Congress returned to Washington, DC this week to begin negotiating a plan to avert the so-called “Fiscal Cliff”—the package of automatic spending cuts and tax increases that will take effect on January 1.
President Obama, elected on a platform of requiring the wealthiest Americans to pay their fair share of taxes, has been meeting with congressional leaders from both parties, as well as business and labor leaders to generate support for this proposal to cut the deficit by $4 trillion. Meanwhile, Republican lawmakers continue to advocate for major changes to entitlement programs, including Social Security and Medicare, and have reaffirmed their opposition to raising tax rates on the high-income wage earners.
The IAFF is the thick of the scrum, fighting for proposals to protect fire fighters and their families. The IAFF’s top priority in the negotiations is opposing plans to tax fire fighters on the value of their employer-provided health benefits and pension contributions. Many Republicans, echoing the position of Mitt Romney’s presidential campaign, have indicated that they can support plans to generate more revenue but only if the revenue comes from limiting “tax expenditures,” such as the tax deductions for mortgage interest and state and local taxes, as well as the tax exclusions for employer-provided health and retirement benefits. Because fire fighters tend to receive a higher percentage of their total compensation in the form of tax-exempt benefits, eliminating these tax preferences would hit first responders especially hard. An analysis by the IAFF found that the typical fire fighter would pay thousands of dollars more each year in federal income taxes if health premiums and pension contributions were treated as taxable income.
The IAFF is fighting back against these proposals, working with our allies on both sides of the political aisle to preserve the tax-exempt status of health and retirement benefits. Key White House officials have assured the IAFF that they will stand firm in their opposition to tax hikes on fire fighters and other middle-income Americans.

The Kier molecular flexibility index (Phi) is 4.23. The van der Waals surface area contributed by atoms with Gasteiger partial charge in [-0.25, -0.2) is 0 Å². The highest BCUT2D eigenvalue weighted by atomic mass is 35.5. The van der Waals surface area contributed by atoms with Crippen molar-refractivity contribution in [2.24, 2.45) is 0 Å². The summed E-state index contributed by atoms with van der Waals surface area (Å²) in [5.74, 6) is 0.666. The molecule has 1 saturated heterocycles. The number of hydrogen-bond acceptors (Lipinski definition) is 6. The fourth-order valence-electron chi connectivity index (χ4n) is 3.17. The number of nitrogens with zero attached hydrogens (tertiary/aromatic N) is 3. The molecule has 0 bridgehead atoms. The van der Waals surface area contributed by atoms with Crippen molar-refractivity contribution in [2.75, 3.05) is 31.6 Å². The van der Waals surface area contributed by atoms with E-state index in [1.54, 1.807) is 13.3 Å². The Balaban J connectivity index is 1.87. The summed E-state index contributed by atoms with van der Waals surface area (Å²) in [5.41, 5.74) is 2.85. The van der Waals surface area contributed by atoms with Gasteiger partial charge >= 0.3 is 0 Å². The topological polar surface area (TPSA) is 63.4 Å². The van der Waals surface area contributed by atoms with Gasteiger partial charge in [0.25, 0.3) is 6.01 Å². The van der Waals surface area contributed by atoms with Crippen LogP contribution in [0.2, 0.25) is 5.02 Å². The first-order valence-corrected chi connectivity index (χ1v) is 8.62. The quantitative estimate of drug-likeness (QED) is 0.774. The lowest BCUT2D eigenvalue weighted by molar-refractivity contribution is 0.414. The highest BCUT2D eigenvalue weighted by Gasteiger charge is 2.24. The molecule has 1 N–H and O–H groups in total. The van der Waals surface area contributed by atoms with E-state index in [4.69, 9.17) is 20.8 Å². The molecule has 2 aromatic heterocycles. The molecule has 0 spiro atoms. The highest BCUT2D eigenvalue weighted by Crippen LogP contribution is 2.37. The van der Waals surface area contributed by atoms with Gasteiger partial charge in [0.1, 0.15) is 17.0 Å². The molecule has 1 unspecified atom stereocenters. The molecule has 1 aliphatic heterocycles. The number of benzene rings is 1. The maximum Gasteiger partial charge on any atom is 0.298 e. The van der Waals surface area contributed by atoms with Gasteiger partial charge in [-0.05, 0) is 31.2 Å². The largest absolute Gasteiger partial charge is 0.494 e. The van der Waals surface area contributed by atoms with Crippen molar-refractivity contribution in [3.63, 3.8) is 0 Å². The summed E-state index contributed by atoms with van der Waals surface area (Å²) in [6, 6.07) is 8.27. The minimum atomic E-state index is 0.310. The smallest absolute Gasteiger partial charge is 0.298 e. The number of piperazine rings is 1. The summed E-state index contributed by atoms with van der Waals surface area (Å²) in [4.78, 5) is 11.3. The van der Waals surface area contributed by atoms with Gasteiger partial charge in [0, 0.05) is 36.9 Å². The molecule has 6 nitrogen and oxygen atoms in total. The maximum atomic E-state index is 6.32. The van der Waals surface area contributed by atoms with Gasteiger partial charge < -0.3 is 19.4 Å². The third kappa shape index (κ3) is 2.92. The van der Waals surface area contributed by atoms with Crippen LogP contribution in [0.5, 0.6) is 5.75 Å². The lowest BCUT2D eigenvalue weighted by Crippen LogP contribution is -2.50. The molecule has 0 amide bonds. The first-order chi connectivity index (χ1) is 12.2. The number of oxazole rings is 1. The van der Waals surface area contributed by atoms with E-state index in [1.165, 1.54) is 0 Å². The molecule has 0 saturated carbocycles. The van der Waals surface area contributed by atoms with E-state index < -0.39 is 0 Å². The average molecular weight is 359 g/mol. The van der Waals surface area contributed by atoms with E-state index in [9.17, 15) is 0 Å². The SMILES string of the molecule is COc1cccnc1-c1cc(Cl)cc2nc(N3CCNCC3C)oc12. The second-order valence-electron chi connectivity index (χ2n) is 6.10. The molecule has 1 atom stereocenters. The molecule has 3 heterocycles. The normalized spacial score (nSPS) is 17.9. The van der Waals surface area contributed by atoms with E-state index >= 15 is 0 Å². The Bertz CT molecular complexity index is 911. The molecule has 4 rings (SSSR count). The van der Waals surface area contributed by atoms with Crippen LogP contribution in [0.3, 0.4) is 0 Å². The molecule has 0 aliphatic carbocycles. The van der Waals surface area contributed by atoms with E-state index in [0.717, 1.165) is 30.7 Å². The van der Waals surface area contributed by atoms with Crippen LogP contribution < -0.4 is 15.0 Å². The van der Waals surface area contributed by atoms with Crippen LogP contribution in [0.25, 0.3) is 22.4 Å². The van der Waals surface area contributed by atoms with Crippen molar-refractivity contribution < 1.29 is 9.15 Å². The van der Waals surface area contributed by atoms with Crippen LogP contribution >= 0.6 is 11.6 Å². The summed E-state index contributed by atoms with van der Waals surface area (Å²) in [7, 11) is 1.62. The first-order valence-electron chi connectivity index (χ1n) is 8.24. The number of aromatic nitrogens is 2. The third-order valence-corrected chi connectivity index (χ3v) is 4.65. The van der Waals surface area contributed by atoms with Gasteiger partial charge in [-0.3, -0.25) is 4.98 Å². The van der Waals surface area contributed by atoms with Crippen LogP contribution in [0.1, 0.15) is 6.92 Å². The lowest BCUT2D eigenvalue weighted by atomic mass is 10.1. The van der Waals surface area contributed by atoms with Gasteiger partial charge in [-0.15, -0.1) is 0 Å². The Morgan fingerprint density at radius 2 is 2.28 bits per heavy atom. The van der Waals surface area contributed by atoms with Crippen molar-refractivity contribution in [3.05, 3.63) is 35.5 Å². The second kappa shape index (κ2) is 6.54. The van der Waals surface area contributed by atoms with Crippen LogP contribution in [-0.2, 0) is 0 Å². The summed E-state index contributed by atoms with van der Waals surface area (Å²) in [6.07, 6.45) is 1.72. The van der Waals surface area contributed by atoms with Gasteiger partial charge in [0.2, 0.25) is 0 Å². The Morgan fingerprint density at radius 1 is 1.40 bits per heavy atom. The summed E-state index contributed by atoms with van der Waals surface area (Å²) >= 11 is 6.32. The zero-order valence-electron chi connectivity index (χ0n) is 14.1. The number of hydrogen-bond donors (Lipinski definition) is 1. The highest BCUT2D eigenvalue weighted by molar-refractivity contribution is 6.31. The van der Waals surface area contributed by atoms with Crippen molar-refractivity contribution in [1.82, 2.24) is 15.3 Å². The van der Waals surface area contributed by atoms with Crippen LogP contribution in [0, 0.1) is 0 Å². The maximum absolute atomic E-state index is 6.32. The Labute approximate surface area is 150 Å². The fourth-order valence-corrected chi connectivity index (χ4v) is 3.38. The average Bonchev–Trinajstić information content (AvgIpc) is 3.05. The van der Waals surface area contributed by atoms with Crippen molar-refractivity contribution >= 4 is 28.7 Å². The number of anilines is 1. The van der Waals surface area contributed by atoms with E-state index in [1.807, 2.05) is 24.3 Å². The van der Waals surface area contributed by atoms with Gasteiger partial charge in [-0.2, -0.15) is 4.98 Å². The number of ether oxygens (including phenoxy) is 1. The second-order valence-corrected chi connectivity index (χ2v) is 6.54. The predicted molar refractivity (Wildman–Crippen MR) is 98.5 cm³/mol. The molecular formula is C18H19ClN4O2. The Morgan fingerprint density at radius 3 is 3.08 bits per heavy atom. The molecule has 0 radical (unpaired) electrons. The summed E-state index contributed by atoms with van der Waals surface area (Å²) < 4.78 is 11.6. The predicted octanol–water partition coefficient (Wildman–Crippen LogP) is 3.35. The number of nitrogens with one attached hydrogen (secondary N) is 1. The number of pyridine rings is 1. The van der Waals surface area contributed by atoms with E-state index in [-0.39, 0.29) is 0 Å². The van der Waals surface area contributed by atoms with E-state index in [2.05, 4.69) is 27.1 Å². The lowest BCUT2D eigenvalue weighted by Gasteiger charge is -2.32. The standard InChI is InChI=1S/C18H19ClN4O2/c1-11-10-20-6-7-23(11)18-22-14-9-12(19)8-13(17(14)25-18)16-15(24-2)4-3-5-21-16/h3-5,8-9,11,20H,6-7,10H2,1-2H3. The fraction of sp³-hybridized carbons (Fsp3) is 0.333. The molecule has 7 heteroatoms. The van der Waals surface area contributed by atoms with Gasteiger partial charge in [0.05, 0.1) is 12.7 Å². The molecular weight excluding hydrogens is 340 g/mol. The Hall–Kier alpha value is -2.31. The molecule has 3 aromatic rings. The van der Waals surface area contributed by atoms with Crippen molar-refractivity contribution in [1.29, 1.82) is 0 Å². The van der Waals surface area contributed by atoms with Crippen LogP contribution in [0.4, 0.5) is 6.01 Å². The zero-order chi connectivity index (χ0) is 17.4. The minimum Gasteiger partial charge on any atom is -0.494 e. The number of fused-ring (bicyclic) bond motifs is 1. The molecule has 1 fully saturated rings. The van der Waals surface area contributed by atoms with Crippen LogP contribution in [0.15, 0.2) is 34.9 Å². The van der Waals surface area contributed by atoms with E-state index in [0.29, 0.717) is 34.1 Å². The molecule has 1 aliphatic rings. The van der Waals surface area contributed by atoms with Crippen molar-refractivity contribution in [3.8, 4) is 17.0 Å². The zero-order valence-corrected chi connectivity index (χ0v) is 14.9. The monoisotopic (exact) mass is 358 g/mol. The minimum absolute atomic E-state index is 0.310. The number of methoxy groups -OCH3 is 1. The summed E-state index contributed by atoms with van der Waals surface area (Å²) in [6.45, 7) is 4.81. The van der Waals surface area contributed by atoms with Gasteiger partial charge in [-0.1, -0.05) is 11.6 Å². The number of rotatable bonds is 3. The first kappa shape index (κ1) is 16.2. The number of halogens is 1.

Another issue on the IAFF agenda is preserving the Medicare eligibility age. A number of leading conservative organizations are advocating to raise the age from 65 to 67, making Medicare consistent with Social Security. While many working Americans could adjust to such a change simply by working two extra years, fire fighters do not enjoy that luxury. In many jurisdictions, fire fighters face mandatory retirement age limits or other policies designed to ensure that fire fighters retire earlier than most other workers. For these men and women, paying for health insurance for an extra two years would create a hardship. Moreover, many localities that currently provide retiree health care may be unable to afford the additional cost, and could move to drop their retiree coverage.
Other issues on table in these high-stakes negotiations include the Alternative Minimum Tax (AMT) which could cost middle-income taxpayers thousands of dollars each year, extending unemployment benefits for those workers laid off in Great Recession, and proposals to tax federal employees, including federal fire fighters, by increasing their pension contribution and cutting their retirement benefit.
If Congress is unable to reach agreement on a comprehensive deficit reduction plan, tax rates will automatically go up for almost all Americans, and automatic spending cuts will slash funding available for fire service programs. The stakes are high, and your IAFF is on the frontlines fighting for your interests.